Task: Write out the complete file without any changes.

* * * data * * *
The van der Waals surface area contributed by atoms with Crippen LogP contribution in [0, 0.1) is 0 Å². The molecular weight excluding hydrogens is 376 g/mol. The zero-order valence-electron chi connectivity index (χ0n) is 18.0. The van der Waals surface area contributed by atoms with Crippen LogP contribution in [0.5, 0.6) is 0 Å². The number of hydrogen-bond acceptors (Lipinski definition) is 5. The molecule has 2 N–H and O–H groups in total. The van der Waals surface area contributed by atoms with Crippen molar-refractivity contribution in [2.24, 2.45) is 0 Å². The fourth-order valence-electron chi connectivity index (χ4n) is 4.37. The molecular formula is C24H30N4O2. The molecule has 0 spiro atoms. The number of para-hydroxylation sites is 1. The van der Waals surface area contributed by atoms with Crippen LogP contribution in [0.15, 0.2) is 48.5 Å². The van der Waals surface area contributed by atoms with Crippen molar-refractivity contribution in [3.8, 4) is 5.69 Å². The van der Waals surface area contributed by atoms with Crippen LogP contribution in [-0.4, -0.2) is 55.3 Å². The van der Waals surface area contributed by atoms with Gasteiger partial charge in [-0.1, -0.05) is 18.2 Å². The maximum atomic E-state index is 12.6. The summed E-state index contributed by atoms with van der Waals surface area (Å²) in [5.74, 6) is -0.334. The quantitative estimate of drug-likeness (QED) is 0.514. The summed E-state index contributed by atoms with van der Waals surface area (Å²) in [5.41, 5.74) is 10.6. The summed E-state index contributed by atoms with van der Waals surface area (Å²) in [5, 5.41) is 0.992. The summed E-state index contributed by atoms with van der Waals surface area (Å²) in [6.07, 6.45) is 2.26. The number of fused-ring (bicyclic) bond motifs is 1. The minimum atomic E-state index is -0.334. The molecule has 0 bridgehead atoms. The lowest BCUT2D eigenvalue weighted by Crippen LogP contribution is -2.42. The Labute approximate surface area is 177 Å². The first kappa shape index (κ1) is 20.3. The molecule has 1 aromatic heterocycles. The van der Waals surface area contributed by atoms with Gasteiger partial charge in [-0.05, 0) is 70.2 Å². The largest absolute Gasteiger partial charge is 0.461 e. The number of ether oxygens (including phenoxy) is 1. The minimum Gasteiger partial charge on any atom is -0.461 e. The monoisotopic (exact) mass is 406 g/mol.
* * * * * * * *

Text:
The van der Waals surface area contributed by atoms with Crippen LogP contribution in [0, 0.1) is 0 Å². The molecular weight excluding hydrogens is 376 g/mol. The zero-order valence-electron chi connectivity index (χ0n) is 18.0. The van der Waals surface area contributed by atoms with Crippen LogP contribution in [0.5, 0.6) is 0 Å². The number of hydrogen-bond acceptors (Lipinski definition) is 5. The molecule has 2 N–H and O–H groups in total. The van der Waals surface area contributed by atoms with Crippen molar-refractivity contribution in [2.24, 2.45) is 0 Å². The fourth-order valence-electron chi connectivity index (χ4n) is 4.37. The molecular formula is C24H30N4O2. The molecule has 0 spiro atoms. The number of para-hydroxylation sites is 1. The van der Waals surface area contributed by atoms with Crippen LogP contribution in [0.15, 0.2) is 48.5 Å². The van der Waals surface area contributed by atoms with Crippen molar-refractivity contribution in [3.8, 4) is 5.69 Å². The van der Waals surface area contributed by atoms with Crippen LogP contribution in [-0.4, -0.2) is 55.3 Å². The van der Waals surface area contributed by atoms with Gasteiger partial charge in [-0.1, -0.05) is 18.2 Å². The maximum atomic E-state index is 12.6. The summed E-state index contributed by atoms with van der Waals surface area (Å²) in [5.74, 6) is -0.334. The quantitative estimate of drug-likeness (QED) is 0.514. The summed E-state index contributed by atoms with van der Waals surface area (Å²) in [5.41, 5.74) is 10.6. The summed E-state index contributed by atoms with van der Waals surface area (Å²) in [5, 5.41) is 0.992. The summed E-state index contributed by atoms with van der Waals surface area (Å²) in [6.07, 6.45) is 2.26. The number of fused-ring (bicyclic) bond motifs is 1. The minimum atomic E-state index is -0.334. The molecule has 0 bridgehead atoms. The lowest BCUT2D eigenvalue weighted by Crippen LogP contribution is -2.42. The Labute approximate surface area is 177 Å². The first kappa shape index (κ1) is 20.3. The molecule has 1 aromatic heterocycles. The van der Waals surface area contributed by atoms with Gasteiger partial charge in [-0.05, 0) is 70.2 Å². The largest absolute Gasteiger partial charge is 0.461 e. The number of ether oxygens (including phenoxy) is 1. The minimum Gasteiger partial charge on any atom is -0.461 e. The monoisotopic (exact) mass is 406 g/mol.